Effect of the natural establishment of two plant species on microbial activity, on the composition of the fungal community, and on the mitigation of potentially toxic elements in an abandoned mine tailing

Anaid Penelope Solis-Hernández, Bruno M. Chávez-Vergara, Aída V. Rodríguez-Tovar, Ofelia I. Beltrán-Paz, Jazmín Santillán, Facundo Rivera-Becerril

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2 Scopus citations

Abstract

In Mexico, millions of tons of mining wastes are deposited in the open pit. Their content in potentially toxic elements (PTE) represents an environmental risk. In the tailings, pioneer plant communities are established, associated with a determined diversity of fungi; plants, and fungi are fundamental in the natural rehabilitation of mining wastes. The objective was to evaluate the impact of the natural establishment of two plant species on the microbial activity, on the composition of the fungal community, and on the mitigation of the effect of PTE in a contaminated mine tailing. In a tailing, we selected three sites: one non-vegetated; one vegetated by Reseda luteola, and one vegetated by Asphodelus fistulosus. In the substrates, we conducted a physical and chemical characterization; we evaluated the enzymatic activity, the mineralization of the carbon, and the concentration of PTE. We also determined the fungal diversity in the substrates and in the interior of the roots, and estimated the accumulation of carbon, nitrogen, phosphorus and PTE in plant tissues. The tailings had a high percentage of sand; the non-vegetated site presented the highest electric conductivity, and the plant cover reduced the concentration of PTE in the substrates. Plants increased the carbon content in tailings. The enzymatic activities of β-glucosidase and dehydrogenase, and the mineralization of carbon were highest at the site vegetated with A. fistulosus. Both plant species accumulated PTE in their tissues and exhibited potential in the phytoremediation of lead (Pb), cadmium (Cd), and copper (Cu). Fungal diversity was more elevated at the vegetated sites than in the bare substrate. Ascomycota prevailed in the substrates; the substrates and the plants shared some fungal taxa, but other taxa were specific. The plant coverage and the rhizosphere promoted the natural attenuation and a rehabilitation of the extreme conditions of the mining wastes, modulated by the plant species.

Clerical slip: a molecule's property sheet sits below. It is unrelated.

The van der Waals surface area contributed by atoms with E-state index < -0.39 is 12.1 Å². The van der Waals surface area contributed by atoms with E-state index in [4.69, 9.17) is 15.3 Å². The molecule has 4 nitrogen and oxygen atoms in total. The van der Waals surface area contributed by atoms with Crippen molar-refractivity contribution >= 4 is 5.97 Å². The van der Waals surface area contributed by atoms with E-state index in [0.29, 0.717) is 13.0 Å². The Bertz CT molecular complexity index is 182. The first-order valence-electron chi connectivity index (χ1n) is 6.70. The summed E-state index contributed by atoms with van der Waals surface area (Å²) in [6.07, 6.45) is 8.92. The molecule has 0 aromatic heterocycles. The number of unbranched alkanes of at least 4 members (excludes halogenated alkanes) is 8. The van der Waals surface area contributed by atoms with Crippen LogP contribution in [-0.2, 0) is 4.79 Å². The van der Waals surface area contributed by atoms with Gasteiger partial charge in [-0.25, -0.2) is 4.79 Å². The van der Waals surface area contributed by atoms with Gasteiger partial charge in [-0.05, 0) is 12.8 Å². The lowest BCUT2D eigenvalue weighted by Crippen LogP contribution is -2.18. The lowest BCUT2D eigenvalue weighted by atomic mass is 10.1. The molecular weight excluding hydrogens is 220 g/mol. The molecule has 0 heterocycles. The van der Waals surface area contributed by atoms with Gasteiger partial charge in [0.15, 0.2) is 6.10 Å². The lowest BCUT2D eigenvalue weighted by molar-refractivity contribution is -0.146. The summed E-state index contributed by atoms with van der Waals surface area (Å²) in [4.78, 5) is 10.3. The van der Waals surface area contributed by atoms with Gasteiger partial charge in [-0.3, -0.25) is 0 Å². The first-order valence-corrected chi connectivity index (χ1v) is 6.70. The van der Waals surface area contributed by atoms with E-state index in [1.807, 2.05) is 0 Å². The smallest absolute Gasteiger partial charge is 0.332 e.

Original languageEnglish
Article number149788
JournalScience of the Total Environment
Volume802
DOIs
StatePublished - 1 Jan 2022

Keywords

  • Asphodelus fistulosus
  • Dehydrogenase activity
  • Ecological indicators
  • Mine wastes
  • Natural attenuation
  • Reseda luteola

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